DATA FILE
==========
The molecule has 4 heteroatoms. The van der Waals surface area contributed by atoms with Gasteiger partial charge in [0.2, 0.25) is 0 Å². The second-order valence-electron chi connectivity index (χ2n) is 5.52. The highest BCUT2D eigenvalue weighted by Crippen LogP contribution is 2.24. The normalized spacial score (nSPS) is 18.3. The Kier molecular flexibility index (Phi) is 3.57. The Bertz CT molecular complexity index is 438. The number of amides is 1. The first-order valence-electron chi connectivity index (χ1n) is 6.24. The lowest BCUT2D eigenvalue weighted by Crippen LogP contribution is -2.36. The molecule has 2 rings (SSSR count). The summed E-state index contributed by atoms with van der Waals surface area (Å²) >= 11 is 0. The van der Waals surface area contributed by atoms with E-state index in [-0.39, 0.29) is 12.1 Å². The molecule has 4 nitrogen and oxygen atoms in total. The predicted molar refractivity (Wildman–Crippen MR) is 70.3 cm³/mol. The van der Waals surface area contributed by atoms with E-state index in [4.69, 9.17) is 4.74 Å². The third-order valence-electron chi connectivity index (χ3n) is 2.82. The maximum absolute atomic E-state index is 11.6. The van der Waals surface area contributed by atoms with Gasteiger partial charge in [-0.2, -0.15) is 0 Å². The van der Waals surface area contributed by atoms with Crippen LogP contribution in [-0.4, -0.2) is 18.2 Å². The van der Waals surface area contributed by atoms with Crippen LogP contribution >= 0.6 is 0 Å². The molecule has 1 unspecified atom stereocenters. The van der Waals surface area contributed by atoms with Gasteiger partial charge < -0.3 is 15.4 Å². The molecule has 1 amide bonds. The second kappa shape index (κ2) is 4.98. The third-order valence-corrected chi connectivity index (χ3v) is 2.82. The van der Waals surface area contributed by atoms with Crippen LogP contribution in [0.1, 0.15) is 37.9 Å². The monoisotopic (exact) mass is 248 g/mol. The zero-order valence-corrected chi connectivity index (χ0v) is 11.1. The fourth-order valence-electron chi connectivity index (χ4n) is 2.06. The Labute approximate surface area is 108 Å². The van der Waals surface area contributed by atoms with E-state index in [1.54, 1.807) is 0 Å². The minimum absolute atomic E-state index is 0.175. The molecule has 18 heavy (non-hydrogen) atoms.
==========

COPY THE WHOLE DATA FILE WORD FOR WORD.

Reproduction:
The molecule has 4 heteroatoms. The van der Waals surface area contributed by atoms with Gasteiger partial charge in [0.2, 0.25) is 0 Å². The second-order valence-electron chi connectivity index (χ2n) is 5.52. The highest BCUT2D eigenvalue weighted by Crippen LogP contribution is 2.24. The normalized spacial score (nSPS) is 18.3. The Kier molecular flexibility index (Phi) is 3.57. The Bertz CT molecular complexity index is 438. The number of amides is 1. The first-order valence-electron chi connectivity index (χ1n) is 6.24. The lowest BCUT2D eigenvalue weighted by Crippen LogP contribution is -2.36. The molecule has 2 rings (SSSR count). The summed E-state index contributed by atoms with van der Waals surface area (Å²) >= 11 is 0. The van der Waals surface area contributed by atoms with E-state index in [-0.39, 0.29) is 12.1 Å². The molecule has 4 nitrogen and oxygen atoms in total. The predicted molar refractivity (Wildman–Crippen MR) is 70.3 cm³/mol. The van der Waals surface area contributed by atoms with E-state index in [4.69, 9.17) is 4.74 Å². The third-order valence-electron chi connectivity index (χ3n) is 2.82. The maximum absolute atomic E-state index is 11.6. The van der Waals surface area contributed by atoms with Gasteiger partial charge in [-0.2, -0.15) is 0 Å². The van der Waals surface area contributed by atoms with Crippen LogP contribution in [-0.4, -0.2) is 18.2 Å². The van der Waals surface area contributed by atoms with Crippen LogP contribution >= 0.6 is 0 Å². The molecule has 1 unspecified atom stereocenters. The van der Waals surface area contributed by atoms with Gasteiger partial charge < -0.3 is 15.4 Å². The molecule has 1 amide bonds. The second kappa shape index (κ2) is 4.98. The third-order valence-corrected chi connectivity index (χ3v) is 2.82. The van der Waals surface area contributed by atoms with Crippen LogP contribution in [0.1, 0.15) is 37.9 Å². The monoisotopic (exact) mass is 248 g/mol. The zero-order valence-corrected chi connectivity index (χ0v) is 11.1. The fourth-order valence-electron chi connectivity index (χ4n) is 2.06. The Labute approximate surface area is 108 Å². The van der Waals surface area contributed by atoms with E-state index in [1.54, 1.807) is 0 Å². The minimum absolute atomic E-state index is 0.175. The molecule has 18 heavy (non-hydrogen) atoms.